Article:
“The artist’s work dealt mostly with climate change, and was advocating a message that was contrary to the government’s policies on the subject.”
It cannot be easy being the “artist,” the subject of this 2011 email by a Foreign Affairs and International Trade spokesman, especially when her “contrary” message apparently cost her federal funding for a European art tour.
Franke James, the artist in question, first got mad — now she is getting even.
James, a Toronto-based activist with no shortage of gumption and political acumen, has turned the federal government’s efforts to silence her into a new book.
*Banned on the Hill: A True Story about Dirty Oil and Government Censorship* was released last week and tells the story of how Canadian bureaucrats withdrew support for James because her views on climate change didn’t match those held by the Harper government.
She has used access to information requests and visual essays to highlight how the Conservatives withdrew funding for the European art tour because, she writes, they didn’t like that she believes Canada is failing to act on climate change.
“As a Canadian citizen, to know that the government is interfering in private business is really shocking. It’s undemocratic,” said James. “If art has to agree with government policy, then art is government propaganda.”…
James hopes her book will also be a how-to guide for other activists. And she isn’t done yet.
She started an Indiegogo campaign to crowd-source $5,000 to advertise her cause in the Hill Times, an Ottawa political weekly, and to launch an outdoor campaign Monday in the capital. She has raised $5,550 so far.
Her ad, which began appearing in the Hill Times last Monday, says: “Do not talk about climate change. It is against government policy.”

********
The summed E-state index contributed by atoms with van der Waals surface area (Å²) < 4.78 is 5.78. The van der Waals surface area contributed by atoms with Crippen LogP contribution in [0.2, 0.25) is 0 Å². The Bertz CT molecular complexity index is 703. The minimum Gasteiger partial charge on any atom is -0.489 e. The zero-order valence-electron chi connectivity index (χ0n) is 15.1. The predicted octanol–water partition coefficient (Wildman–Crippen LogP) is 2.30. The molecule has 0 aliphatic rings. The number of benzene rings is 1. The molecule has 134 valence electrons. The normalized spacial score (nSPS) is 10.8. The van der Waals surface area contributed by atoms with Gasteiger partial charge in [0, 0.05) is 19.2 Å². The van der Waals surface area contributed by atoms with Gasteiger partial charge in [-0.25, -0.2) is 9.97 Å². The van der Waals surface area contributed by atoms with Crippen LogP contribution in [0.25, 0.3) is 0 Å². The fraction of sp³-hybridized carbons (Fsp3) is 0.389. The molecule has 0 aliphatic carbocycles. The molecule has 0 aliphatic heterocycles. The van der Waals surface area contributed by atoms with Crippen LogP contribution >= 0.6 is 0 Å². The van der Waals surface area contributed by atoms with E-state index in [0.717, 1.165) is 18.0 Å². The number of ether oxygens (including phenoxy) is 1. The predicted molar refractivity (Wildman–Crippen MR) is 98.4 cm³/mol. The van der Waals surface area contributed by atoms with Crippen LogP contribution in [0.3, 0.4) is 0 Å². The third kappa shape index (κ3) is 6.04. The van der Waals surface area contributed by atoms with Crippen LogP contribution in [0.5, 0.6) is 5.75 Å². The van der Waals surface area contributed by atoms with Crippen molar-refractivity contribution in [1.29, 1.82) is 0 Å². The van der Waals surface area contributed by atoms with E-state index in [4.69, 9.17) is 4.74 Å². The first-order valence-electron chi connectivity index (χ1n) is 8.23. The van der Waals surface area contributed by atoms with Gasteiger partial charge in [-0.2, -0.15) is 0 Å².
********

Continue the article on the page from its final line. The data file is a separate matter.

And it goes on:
Visual essays by Franke James reveal how the ‘troublesome artist’ was targeted because her views on climate change clashed with the push to develop Alberta’s tar sands. Canada, under the government of Stephen Harper, has exhibited little patience for dissent. The government has muzzled government scientists, insulted Nasa climate experts, and dismissed environmental protesters as dangerous radicals. But there is apparently one woman whom the government can't shut up: theToronto environmental writer, illustrator and activist Franke James, who turned the efforts to silence her into material for a new book. Banned on the Hill: A True Story about Dirty Oil and Government Censorship, released this week, shows how Canadian bureaucrats tried to silence James because her views on climate change clashed with the Harper government's push to develop Alberta's tar sands. The story is told through visual essays as well as official emails obtained by James, in which government bureaucrats discuss the troublesome artist and her work. It also relies heavily on humour – some of it provided inadvertently by the government bureaucrats discussing what to do about James. "It became clear that they really do not like my art speaking about climate change and I was censored especially because I promoted policies that were different to theirs," she said… Unless there has been a major policy shift in the Harper government, the bureaucrats are unlikely to be done with James yet. Along with the book, she plans to take her campaign against the tar sands, and the Harper government's message control, on the road, putting up posters on street corners and bus shelters.